DETROIT (WWJ) - Announced Friday as the city’s new assistant police chief, Detroit Police Department veteran Eric Jones made a lofty pledge.
He said he’ll work to get Detroit off the list of the nation’s most dangerous cities.
“No more,” Jones said, at a news conference to announce promotion from inspector. “As we sit here and as we discussed, that is our goal.
“Instead of being in the top 10 most violent, we’re going to be in the top 10 safest, largest cities,” he said, “and whoever wants to be a part of that, this is the team.”
Jones said he’s given a great deal of thought to how to curb Detroit’s homicide problem.
“Fugitives. There are a lot of wanted people walking around here, not looking … over their shoulders,” Jones said. “The citizens are looking over their shoulders, so, we’re going to ramp up our fugitive apprehension, and increase or improve our case management.”
Detroit Police Chief James Craig, on the job in this city since June, said he’s retaining current James White as assistant chief — so, there will be two.
Also announced on Friday, Former Deputy Chief Gerard Simon came out of retirement to head the department’s Homeland Security operations and Lt. Darwin Roche was named Community Liason, a new position.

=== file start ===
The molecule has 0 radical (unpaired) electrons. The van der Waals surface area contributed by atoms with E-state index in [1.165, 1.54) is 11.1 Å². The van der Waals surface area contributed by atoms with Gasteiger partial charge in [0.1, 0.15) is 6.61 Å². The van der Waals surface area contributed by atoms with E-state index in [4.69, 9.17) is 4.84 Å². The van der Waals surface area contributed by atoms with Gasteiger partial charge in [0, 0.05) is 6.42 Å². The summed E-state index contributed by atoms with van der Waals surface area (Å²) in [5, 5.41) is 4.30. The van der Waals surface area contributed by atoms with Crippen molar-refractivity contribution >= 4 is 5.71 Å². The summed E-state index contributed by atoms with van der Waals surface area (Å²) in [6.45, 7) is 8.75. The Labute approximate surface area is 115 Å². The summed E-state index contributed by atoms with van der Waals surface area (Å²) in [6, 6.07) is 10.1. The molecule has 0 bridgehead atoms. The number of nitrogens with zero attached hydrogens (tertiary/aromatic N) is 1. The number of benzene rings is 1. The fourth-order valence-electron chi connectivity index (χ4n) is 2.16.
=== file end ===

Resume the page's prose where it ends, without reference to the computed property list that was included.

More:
Kelly Miner was named head of media relations, and Celia Banks-Washington, former attorney for the Board of Police Commissioners, was formally announced as the department’s legal adviser following her appointment last month
Craig said all the promotions and appointments were made on merit — adding that there will no longer be promotions within the department among friends and family.
Craig said he hopes these changes will send a message.
“Because the people of Detroit have been waiting for a long time for this to turn around,” said Craig. “The men and women who wear the uniform, the cops on the beat, have been waiting a long time for leadership — and I’m gonna give them that.
“That’s my commitment,” he said.
Craig said other changes to the department in the coming months will include the elimination of seven commanders. He also plans on dissolving Detroit police districts, going back to precinct commands.